# BCEWithLogitsLoss pos_weights -- how to do re-weighting on inference

I am training a multilabel classifier on some imbalanced dataset where I am using pos weights on loss.

Dataset looks like

label cat1 cat2 cat3
a 100 100 100
b 100 200 400
c 100 400 800
d 100 800 1600

And my corresponding loss

``````# One-hot encoded trinary labels hence 12-dim output for 4 labels
nn.BCEWithLogitsLoss(pos_weight=torch.tensor([1, 1, 1,
4, 2, 1,
8, 2, 1,
16, 2, 1])
``````

My question is, what is the mathematically correct way to correct for the expected data distribution for actual inference? I donâ€™t think dividing the logits directly by weight is correct.

``````output = model(data.to(device))
output = output.detach().cpu() / np.array([1, 1, 1,
4, 2, 1,
8, 2, 1,
16, 2, 1])
output = output.reshape((-1, 4, 3))
output = softmax(output)
``````

Hi Victor!

Think through with care what you are trying to do here â€“ things look a
little bit garbled.

Most likely you donâ€™t want one-hot encoding nor an eight-dimensional
output.

A *multi-label" classifier consists of a set of binary classifiers, one for each
of your four classes. Thus â€śa â€“ yes, no,â€ť â€śb â€“ yes, no,â€ť etc.

When using pytorch and `BCEWithLogitsLoss`, you would want to have
four (floating-point) labels for each sample â€“ `0.0` vs. `1.0` for each of your
four classes. So `labels` should be a `FloatTensor` of shape `[nBatch, 4]`.

Your `output` would have the same type and shape and would be the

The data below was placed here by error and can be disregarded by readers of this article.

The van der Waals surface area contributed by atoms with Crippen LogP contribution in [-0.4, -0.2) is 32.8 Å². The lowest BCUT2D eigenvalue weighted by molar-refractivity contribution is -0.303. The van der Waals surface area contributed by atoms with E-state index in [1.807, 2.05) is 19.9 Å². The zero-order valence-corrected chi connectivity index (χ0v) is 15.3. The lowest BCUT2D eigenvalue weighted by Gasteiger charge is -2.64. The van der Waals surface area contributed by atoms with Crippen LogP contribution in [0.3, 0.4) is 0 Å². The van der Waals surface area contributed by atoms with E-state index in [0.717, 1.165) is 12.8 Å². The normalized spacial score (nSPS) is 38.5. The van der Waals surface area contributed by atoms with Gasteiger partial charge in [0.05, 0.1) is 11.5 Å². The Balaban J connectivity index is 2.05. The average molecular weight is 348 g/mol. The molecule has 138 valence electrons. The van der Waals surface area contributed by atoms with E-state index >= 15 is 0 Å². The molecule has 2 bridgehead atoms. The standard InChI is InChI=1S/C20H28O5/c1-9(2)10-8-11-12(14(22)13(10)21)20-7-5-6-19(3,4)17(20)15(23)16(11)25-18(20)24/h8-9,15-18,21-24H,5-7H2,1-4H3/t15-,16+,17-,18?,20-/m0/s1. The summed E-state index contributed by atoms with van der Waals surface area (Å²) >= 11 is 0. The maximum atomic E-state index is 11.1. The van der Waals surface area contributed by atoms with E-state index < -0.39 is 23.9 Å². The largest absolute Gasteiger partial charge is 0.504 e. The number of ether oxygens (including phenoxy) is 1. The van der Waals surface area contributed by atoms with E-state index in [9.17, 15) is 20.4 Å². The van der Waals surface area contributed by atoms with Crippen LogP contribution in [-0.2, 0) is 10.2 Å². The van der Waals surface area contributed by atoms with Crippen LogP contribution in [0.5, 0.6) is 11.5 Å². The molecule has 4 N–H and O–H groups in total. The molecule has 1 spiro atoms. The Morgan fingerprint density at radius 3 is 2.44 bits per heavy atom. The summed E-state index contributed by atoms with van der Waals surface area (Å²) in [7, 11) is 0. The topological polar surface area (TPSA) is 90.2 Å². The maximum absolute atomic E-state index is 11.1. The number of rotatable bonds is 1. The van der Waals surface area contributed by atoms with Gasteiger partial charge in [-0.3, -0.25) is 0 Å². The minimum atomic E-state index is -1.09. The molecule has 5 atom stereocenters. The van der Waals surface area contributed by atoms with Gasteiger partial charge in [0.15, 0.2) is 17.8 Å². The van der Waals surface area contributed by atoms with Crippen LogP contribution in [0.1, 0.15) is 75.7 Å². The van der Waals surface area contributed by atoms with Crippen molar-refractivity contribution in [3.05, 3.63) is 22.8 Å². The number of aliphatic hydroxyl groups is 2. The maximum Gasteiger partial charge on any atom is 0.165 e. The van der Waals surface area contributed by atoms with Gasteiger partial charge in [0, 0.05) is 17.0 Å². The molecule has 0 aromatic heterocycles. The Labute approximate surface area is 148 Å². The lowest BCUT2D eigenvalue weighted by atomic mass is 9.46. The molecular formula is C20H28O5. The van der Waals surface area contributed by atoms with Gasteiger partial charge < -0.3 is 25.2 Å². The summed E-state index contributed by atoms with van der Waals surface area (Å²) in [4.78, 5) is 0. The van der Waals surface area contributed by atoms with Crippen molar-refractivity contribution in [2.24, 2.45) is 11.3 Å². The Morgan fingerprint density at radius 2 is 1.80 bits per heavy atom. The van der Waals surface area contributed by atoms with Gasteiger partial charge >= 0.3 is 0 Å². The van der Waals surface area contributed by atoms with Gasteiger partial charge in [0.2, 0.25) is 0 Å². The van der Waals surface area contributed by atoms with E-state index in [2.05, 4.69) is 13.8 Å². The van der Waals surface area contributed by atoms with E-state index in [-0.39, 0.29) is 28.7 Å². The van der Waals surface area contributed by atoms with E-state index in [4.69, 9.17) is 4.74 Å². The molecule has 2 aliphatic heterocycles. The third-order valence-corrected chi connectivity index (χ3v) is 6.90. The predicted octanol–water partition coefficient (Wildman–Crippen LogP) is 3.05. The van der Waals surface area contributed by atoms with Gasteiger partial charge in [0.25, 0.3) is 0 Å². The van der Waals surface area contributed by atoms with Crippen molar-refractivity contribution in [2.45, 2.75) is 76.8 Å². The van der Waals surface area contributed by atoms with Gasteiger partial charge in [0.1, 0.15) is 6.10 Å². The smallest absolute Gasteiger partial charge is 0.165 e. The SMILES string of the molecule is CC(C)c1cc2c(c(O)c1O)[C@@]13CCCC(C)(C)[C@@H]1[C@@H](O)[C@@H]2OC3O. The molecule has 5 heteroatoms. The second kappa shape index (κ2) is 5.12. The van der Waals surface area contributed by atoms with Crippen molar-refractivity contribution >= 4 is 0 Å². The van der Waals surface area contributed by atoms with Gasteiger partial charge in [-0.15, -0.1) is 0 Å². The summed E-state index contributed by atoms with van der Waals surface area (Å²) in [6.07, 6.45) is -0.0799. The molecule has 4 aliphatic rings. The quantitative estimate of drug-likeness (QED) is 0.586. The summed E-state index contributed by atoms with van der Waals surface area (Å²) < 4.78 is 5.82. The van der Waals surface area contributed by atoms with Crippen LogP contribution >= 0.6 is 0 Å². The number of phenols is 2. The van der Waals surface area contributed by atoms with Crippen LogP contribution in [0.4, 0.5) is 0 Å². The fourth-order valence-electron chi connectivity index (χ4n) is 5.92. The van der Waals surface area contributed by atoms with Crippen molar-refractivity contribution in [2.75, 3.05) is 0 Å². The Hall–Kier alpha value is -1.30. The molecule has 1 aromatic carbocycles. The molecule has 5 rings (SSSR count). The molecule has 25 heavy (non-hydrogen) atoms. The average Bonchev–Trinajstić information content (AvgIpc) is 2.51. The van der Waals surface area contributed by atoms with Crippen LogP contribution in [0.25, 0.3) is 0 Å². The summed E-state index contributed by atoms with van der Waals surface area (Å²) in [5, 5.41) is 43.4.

predicted logits for each of your four classes.

To me, â€śinferenceâ€ť means you take a sample and make a prediction. For
just this operation, you wouldnâ€™t perform any re-weighting. Any re-weighting
would have occurred during training, with the goal of training your model to
make better predictions.

(You may or may not wish to use re-weighting when computing performance
metrics for your validation or test datasets. If you compute a loss function
for your validation dataset, you generally want it to be the same loss function
as the one you compute for your training set so that the two will be directly
comparable. You would then typically use the same re-weighting for your
validation-dataset loss function.)

When performing â€śpureâ€ť binary classification, you do not ever want to
use `softmax()`. `softmax()` might be used for a multi-class, single-label
problem.

One possible point of confusion: It is possible to recast a single-label binary
problem as a two-class (single-label) problem, and train it as a multi-class
(single-label) problem (that happens two have two classes) using
`CrossEntropyLoss`. (Your two-class labels would then be the one-hot
encoded version of your original binary labels.)

It looks as though this approach might be being mixed into what you are
doing. While treating a binary problem as a two-class, multi-class problem
is fully legitimate, it doesnâ€™t play nicely with a multi-label problem (even
though the multi-label problem can be looked at as being a set of binary
problems).

Best.

K. Frank

Hi K, thanks for the detailed response! One thing though â€“ I actually posted it this way with binary labels to simplify things. In my actual problem, the labels are ordinal categories, hence how I ended up with the multi-hot encoded vector. What would you suggest in this case of multilabel+multiclass?